Monday, April 25, 2011

Had to share this it is that good!

This is a re-post from Keith Bond on FineArtViews. I just had to pass this on. He absolutely nails it. Please read.

The Crossroads

by Keith Bond

This article is by Keith Bond, Regular contributing writer for FineArtViews.  You should submit an article and share your views as a guest author by clicking here.

It was a point of decision.  Should I turn right or continue straight ahead?  I had reached a crossroads.  En route to a remote area in Southeastern Arizona, I was traveling through Silver City, New Mexico.  Just outside Truth or Consequences, New Mexico, I was faced with the decision to stay on the more traveled major roads or take a less traveled road.

The main roads – the well traveled roads – have a total mileage of 136 miles with about a 2 ½ hour drive time.  The smaller, less traveled road has a total mileage of about 88 miles with a 2 ½ hour drive time.  I chose the latter.

This drive was narrow, winding over mountains and canyons.  The hairpin turns were many and frequent.  On such a road, my average speed was about 25 miles an hour with several curves as slow as 10 mph.  This country is open range, so there were also several areas with cattle on the road.

But for me, the decision was well worth it.  The scenery was spectacular and breathtaking.  The drive was much more interesting.  And I only saw one other vehicle the entire time.

Your art career has a similar parallel.

Let’s define the destination as whatever success means to you.  There comes a time in your career where you reach the crossroads.  You must make the decision of which road to take.  Either way, the amount of time to reach the destination will be about the same.  Do you take the road that everyone else is taking?  Do you take the easy, less adventurous road?  Do you travel the interstate?

Or do you set off on your own, taking the back roads?  Do you take the road less traveled?  On this road there will be fewer artists.  But there will be obstacles.  The travel may seem slow with many turns.  But on this road there is excitement.  There is exploration.  There is adventure.  And the view is spectacular.

Either way, you will likely reach your destination at about the same time – give or take a bit.  But the experience along the way will be vastly different.

Don’t Wander Off Too Soon

My journey began just north of Fort Collins, Colorado – several hundred miles to the north.  I took the interstate the entire way. It was only when I reached Truth or Consequences, did I set out off the beaten path. Had I taken the back roads from the beginning, my arrival time would have been delayed by several hours or even days.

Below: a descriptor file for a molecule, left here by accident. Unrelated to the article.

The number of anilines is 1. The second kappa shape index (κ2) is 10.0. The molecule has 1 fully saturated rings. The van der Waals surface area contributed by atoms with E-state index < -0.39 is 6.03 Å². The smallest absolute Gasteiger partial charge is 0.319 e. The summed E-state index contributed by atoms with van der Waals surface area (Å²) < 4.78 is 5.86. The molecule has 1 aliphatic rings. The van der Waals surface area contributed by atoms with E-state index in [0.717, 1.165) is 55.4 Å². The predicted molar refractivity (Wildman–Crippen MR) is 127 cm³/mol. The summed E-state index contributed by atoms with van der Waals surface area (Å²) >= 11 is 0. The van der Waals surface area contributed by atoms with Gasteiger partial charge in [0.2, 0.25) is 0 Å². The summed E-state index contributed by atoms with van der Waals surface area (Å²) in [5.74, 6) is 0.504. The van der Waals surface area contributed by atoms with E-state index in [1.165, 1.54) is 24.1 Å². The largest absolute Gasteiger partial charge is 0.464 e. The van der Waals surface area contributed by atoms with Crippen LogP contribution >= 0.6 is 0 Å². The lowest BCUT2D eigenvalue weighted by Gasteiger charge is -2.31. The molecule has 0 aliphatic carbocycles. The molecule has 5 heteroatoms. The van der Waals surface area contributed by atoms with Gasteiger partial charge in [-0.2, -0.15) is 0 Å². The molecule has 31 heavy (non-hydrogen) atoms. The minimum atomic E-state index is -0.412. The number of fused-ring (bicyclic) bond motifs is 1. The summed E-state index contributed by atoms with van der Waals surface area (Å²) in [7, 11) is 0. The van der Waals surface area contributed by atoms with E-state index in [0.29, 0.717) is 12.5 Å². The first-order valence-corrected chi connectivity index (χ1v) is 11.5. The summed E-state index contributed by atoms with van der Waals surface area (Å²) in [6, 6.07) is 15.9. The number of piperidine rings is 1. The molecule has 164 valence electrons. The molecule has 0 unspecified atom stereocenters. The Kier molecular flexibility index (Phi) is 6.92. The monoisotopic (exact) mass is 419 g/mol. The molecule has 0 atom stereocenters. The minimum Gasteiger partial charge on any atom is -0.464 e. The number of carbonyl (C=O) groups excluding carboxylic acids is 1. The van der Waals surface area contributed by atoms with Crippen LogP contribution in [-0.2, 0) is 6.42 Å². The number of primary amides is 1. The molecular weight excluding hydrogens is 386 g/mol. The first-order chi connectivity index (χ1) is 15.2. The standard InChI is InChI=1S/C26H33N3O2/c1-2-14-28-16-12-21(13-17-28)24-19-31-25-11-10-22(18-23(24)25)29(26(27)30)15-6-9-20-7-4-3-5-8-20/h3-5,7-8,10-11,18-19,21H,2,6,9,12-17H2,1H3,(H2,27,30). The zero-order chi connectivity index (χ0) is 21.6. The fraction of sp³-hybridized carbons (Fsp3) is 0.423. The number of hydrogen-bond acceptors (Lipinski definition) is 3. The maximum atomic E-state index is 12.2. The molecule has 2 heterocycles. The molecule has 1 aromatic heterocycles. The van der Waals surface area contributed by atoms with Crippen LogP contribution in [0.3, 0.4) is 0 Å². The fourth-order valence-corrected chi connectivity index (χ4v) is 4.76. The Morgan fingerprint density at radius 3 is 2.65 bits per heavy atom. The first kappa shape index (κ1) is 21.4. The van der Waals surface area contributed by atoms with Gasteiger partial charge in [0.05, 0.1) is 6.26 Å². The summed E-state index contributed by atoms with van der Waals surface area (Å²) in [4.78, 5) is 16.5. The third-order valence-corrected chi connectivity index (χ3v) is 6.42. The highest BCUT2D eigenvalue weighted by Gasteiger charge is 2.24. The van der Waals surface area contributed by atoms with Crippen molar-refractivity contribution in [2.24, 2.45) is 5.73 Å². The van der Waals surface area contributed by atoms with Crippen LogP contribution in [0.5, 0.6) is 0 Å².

Your career is similar.  If you set out too soon, you may delay reaching your goal of success.  If, however, you have no destination in mind and you wish to explore, then by all means, set off on your journey wandering to and fro.  But if you do have a goal in mind, if there is a destination you wish to reach, if you want to find success in art, then you must travel a well charted course until the Truth or Consequences crossroads.

What is That Course?

It is learning your craft.  Developing your skills up to a certain level of proficiency.  It means study and practice.  Learn the fundamentals.  Learn the rules.  Intimately learn your medium and subject of choice.  Once you do, you will be at the crossroads where either route will get you to success in relatively the same amount of time.

I began my trip in Northern Colorado.  Some may begin their trip even further away, say Billings, Montana.  Others will begin their trip much closer to their destination, maybe Colorado Springs or Santa Fe.  A few might even begin their journey near the crossroads.

Very few are so fortunate in their artistic journey to begin so close to the crossroads.  Most of us start further away.  Wherever you begin, you will know when you reach the crossroads.  You will have confidence in your abilities, but you will have a strong urge to set off and not follow the road that everyone else is taking.

Many Fear the Less Traveled Road

To some, the winding and turning and slow speeds with many drop-offs are too scary.  Too worried about getting into a crash, they don’t even see the beautiful scenery.  This road is anything but enjoyable to these folk.  Some artists likewise will only feel secure on the main roads.

Many Find Boredom with the Interstate

For others, only the excitement of discovery and solitude bring fulfillment and satisfaction.  The well traveled road with hundreds of other travelers brings no excitement.  Everything is predictable and mundane.  These artists must get off the interstate.

Which type of artist are you?  Have you reached your crossroads yet?

Best Wishes,
Keith Bond



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